The Fierce Advocacy of James Wright

News subtitle

A new book, “War and American Life,” continues his work lifting up those who serve.

James Wright in his office
President Emeritus James Wright takes a moment to talk with visitors in his Hanover office. (Photo by Eli Burakian ’00)

President Emeritus James Wright had already submitted the final draft of his forthcoming book, War and American Life: Reflections on Those Who Serve and Sacrifice, when the chaotic final withdrawal of U.S. troops from Afghanistan unfolded over 11 days at the end of August.

“After Labor Day, I wrote the publisher and said, ‘I think I need to have some of this back. I want to revise something,’ ” says Wright, a Marine Corps veteran, historian, and president of Dartmouth from 1998 to 2009.

“I was able just in the last few weeks of September to reflect again on the war in Afghanistan, and I was able to think once more about my own experience with some of the veterans, and also, my perspective as a historian and somebody who’s lived through this for a number of years.”

James Wright's most recent books
James Wright’s two recent books are shown with a cover proof for his forthcoming work, War and American Life. (Photo by Eli Burakian ’00)

Former trustee Nate Fick ’99, a Marine Corps veteran who served in Afghanistan, has said on many occasions that James Wright is very probably the only Marine lance corporal to become a college president. Wright was also the first in his family to graduate from college. He went on to earn a PhD in American history, became an Ivy League president, and remains a fierce advocate for veterans in higher education.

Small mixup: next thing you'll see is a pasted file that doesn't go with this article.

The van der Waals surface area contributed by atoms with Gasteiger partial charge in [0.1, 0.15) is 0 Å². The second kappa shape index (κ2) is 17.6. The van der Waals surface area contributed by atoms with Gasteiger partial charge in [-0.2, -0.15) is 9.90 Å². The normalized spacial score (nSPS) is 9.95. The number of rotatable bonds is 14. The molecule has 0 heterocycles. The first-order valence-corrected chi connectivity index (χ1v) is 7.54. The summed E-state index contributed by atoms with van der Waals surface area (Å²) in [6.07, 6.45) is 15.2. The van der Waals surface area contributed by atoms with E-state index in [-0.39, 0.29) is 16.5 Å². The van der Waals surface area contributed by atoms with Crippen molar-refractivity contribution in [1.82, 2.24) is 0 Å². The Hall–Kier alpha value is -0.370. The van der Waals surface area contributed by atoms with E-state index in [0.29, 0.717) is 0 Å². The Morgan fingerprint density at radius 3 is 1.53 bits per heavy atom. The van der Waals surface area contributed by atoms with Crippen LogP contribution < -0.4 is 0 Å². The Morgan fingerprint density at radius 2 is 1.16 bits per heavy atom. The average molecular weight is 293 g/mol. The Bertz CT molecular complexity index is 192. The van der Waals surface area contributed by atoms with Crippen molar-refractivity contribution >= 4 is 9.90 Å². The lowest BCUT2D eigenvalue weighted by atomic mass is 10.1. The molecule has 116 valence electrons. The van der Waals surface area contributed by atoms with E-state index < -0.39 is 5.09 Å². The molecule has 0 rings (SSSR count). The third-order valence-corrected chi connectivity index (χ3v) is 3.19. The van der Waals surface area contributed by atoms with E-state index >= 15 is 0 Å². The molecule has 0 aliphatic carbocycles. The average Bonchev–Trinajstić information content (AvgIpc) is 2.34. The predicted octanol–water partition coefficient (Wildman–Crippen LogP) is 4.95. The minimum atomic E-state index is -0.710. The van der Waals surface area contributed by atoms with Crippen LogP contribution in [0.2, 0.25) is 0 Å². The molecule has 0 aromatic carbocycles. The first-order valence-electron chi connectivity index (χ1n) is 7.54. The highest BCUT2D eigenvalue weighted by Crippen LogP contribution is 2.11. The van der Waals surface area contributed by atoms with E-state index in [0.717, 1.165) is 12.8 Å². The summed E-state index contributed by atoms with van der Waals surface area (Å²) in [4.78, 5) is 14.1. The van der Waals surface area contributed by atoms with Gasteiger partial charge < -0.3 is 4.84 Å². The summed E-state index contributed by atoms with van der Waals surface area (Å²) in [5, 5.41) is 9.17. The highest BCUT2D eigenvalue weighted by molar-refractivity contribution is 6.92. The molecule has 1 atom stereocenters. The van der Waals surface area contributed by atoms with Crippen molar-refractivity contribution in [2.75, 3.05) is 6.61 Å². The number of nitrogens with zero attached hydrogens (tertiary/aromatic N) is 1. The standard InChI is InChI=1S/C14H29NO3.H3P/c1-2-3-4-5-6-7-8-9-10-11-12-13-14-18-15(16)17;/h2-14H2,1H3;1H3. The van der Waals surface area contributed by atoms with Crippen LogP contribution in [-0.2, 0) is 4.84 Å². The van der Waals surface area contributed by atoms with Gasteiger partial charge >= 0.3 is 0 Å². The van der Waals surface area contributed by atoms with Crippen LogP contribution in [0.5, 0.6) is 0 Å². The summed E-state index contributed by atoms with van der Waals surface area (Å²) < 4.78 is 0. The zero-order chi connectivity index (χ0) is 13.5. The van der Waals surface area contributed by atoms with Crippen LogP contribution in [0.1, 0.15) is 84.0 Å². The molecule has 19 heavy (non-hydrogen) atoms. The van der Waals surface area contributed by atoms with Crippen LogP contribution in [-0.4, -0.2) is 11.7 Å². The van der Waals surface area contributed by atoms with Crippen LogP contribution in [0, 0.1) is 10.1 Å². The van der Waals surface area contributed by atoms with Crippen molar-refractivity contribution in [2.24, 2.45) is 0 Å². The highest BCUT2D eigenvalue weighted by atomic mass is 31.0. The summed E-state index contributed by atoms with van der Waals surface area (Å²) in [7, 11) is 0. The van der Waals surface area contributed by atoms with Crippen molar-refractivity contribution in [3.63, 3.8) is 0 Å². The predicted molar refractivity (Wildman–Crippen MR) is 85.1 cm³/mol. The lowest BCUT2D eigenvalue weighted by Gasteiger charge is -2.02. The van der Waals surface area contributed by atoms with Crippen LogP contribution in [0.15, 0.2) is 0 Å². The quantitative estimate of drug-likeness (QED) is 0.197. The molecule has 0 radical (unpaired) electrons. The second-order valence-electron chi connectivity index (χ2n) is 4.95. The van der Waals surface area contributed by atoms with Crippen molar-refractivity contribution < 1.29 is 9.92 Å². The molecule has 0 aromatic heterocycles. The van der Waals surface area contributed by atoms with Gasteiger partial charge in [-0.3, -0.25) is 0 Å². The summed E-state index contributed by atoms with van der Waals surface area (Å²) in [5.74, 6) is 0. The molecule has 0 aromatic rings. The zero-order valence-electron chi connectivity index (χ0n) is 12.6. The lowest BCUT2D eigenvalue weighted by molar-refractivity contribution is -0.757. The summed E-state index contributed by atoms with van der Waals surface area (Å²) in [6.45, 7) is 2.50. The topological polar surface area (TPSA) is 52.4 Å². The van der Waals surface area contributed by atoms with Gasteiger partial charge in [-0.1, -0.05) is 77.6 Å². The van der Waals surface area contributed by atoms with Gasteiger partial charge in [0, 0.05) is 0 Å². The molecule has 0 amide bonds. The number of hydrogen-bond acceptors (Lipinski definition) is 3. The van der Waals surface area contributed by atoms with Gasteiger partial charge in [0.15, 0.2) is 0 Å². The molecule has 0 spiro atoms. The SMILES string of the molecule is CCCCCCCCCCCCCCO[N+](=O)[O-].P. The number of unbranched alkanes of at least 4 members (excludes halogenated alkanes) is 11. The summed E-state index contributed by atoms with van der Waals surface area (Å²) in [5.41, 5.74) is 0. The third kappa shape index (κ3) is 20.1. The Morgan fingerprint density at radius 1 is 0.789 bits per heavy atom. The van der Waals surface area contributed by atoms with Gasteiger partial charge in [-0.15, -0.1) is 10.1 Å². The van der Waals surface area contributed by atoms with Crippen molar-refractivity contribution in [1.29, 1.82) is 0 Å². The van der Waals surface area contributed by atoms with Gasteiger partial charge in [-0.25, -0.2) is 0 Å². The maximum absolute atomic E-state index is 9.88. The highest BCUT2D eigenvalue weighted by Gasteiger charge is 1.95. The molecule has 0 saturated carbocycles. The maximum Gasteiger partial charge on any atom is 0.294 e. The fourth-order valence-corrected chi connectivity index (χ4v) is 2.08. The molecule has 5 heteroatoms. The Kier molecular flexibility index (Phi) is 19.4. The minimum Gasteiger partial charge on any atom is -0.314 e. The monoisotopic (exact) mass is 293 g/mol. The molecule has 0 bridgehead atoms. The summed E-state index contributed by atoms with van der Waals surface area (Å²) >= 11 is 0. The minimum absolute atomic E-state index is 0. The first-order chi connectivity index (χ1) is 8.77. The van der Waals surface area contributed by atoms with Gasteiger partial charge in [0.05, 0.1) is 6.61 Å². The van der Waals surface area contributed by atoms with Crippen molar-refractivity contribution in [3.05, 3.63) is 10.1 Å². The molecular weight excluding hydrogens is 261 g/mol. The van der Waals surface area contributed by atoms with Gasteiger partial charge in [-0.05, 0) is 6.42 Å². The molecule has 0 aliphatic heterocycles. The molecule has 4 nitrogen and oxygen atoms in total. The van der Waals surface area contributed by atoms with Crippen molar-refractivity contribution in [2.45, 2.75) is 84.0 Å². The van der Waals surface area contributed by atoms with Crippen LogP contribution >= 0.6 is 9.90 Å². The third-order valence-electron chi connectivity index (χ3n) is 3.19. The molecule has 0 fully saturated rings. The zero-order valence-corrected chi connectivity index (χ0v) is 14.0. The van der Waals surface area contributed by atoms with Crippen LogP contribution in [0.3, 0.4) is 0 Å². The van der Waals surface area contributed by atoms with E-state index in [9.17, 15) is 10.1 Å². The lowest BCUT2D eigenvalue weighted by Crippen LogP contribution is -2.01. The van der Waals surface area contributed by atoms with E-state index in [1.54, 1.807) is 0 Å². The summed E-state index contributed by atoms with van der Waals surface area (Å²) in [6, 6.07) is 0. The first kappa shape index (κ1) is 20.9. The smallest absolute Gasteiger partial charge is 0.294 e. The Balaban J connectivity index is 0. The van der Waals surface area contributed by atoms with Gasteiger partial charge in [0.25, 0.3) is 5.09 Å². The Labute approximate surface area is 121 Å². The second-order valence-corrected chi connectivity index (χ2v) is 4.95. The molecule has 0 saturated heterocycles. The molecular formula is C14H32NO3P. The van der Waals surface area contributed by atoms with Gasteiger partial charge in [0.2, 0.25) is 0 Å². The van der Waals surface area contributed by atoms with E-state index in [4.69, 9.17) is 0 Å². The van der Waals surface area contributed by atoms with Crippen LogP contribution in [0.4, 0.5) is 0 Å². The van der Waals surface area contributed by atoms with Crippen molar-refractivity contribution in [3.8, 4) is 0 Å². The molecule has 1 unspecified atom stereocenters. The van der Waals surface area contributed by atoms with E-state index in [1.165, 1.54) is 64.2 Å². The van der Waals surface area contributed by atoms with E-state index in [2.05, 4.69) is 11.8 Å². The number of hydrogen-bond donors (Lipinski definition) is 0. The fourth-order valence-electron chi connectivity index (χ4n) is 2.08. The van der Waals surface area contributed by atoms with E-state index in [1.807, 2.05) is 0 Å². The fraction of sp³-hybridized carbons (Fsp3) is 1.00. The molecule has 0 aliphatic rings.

He was an early advocate for the Post 9/11 GI Bill and he worked with U.S. senators to develop the Yellow Ribbon Program, which encourages private colleges and universities to cover additional costs beyond what the Veterans Administration would pay for veterans’ education.

“The work that President Wright does for veterans cannot be overstated,” says Student Veterans Association President Ryan Irving ’24, a Marine Corps veteran who served in Afghanistan.

“President Wright was the first leader of an Ivy League school to openly encourage veterans attending their schools or their programs. His work even went further. Once you got them in these schools, his work with the Yellow Ribbon Program allowed them to come free of any financial barriers.”

Wright will speak in Filene Auditorium on Thursday at 5:30 p.m. The program, Veterans Today and the Wars in Which They Have Served, is hosted by the Nelson A. Rockefeller Center for Public Policy and the John Sloan Dickey Center for International Understanding.

Brandeis University Press is the publisher of Wright’s forthcoming book, War and American Life: Reflections on Those Who Serve and Sacrifice. (Spring 2022)

Bill Platt